Review of Wylding Hall by Elizabeth Hand

by Paul St. John Mackintosh A Folk Rock Frightener in England Elizabeth Hand, a prize-winning New York-born author who lives in Maine, has produced one of the best English mystery tales for many a day. “It began as a riff on Daphne DuMaurier’s Rebecca,” she has said elsewhere, and the riff developed into a mesmerizing […]

At the Huts of Ajala, fiction by Nisi Shawl

“The main difference is her head. Or the lack of it; her head is not there. In its place are rays of shimmering light that stream down from a luminous ball floating nearly a foot above the stem of her graceful neck.”   THEY ALL KEEP CALLING her a “two-headed woman.” Loanna wants to know […]

A Review of The Ocean at the End of the Lane, by Neil Gaiman

Delightful, Enchanting and Scary Review by Rowan Randol Do you remember what it feels like to be a child, able to believe in the possibility of magic? This book transported me back to, once again, believing in the delightful world of make believe … or is it? The story starts off with a death and […]

A Review of Brown Girl in the Ring, by Nalo Hopkinson

Serving the Spirits In this near future, post-apocalyptic Toronto, the wealthy live in the suburbs. In the inner city, government and social structures have disintegrated after a series of riots. “The ones who couldn’t or wouldn’t get out,” use a system of barter, and live under the shadow of crime-lord Rudy and his posse. Ti-Jeanne, […]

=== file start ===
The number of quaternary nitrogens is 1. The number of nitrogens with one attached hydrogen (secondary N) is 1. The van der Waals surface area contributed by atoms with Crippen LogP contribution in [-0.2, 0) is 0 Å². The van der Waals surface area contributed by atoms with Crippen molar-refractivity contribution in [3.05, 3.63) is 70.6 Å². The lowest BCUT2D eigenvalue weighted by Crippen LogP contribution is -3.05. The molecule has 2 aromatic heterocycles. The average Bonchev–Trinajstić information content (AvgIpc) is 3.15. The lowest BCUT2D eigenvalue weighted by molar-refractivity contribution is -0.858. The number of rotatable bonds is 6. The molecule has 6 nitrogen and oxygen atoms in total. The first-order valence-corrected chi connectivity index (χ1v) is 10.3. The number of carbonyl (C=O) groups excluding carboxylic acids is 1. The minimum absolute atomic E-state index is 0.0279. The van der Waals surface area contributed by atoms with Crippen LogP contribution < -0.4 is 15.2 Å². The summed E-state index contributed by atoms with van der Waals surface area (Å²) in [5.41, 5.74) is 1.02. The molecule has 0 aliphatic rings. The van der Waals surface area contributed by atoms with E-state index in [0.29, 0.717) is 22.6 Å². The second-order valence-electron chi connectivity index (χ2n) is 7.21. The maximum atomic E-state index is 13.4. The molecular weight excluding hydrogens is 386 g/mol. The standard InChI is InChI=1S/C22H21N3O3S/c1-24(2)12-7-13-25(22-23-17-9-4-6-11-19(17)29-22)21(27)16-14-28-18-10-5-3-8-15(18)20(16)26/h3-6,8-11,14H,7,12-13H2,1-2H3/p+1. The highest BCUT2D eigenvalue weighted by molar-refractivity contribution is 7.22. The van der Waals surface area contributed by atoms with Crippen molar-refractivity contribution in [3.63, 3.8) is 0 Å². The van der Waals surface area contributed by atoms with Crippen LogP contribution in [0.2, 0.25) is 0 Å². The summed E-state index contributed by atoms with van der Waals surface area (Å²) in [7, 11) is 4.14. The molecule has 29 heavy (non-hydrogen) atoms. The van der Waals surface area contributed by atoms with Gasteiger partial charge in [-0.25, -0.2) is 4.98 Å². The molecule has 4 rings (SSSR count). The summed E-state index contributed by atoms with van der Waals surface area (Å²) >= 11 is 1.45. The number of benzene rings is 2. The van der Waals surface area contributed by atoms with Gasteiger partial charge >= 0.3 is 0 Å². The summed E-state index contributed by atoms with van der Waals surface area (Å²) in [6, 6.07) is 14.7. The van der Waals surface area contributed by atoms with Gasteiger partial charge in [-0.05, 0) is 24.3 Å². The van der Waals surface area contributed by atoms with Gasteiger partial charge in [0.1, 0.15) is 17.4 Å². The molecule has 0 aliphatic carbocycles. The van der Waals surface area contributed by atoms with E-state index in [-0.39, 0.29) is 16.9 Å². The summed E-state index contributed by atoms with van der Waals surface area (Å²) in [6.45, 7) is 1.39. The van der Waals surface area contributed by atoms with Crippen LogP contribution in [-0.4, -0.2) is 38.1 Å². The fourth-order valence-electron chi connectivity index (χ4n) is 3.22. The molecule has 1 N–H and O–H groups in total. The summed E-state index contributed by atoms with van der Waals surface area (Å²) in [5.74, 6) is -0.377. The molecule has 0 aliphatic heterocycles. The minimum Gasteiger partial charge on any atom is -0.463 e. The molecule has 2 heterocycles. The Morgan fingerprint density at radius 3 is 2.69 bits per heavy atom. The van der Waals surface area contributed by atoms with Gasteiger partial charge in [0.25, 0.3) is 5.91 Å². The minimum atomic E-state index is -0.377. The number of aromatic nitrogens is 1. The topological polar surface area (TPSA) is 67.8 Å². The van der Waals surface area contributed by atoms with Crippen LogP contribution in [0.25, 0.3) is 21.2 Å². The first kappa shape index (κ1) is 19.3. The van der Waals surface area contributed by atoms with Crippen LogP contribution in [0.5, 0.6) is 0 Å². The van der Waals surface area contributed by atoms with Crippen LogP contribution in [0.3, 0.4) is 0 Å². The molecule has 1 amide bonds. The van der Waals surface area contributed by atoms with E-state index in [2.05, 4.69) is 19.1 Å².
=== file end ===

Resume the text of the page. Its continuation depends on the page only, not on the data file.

A Review of Jonathan Strange and Mr. Norrell, by Susanna Clarke

Jane Austen Dreams of Harry Potter and Writes 1000+ pages. Jonathan Strange and Mr. Norrell was Time Magazine #1 Book of the Year, Winner of the Hugo Award and the World Fantasy Award, as well as making about a dozen top fiction lists in 2004, the year it came out. In short, it is one […]

A Review of Among Others by Jo Walton

This very readable book (which won the Nebula Award for Best Novel this year) is part coming of age, part fantasy and part uber-geek love-letter to the classics of science fiction. Much of the drama has already happened before the novel starts. We learn that Morwenna and her twin sister Morganna spent their childhoods playing […]

A Review of Little, Big, by John Crowley

Little, Big is a modern classic of fantastic literature, a book that is praised far and wide, and with good reason. It’s a beautifully written, deep meditation on complex and arcane philosophies of magic and metaphysics (from Plato to Rosicrucian and Theosophist) and the challenges of living an ethical life in light of such considerations. […]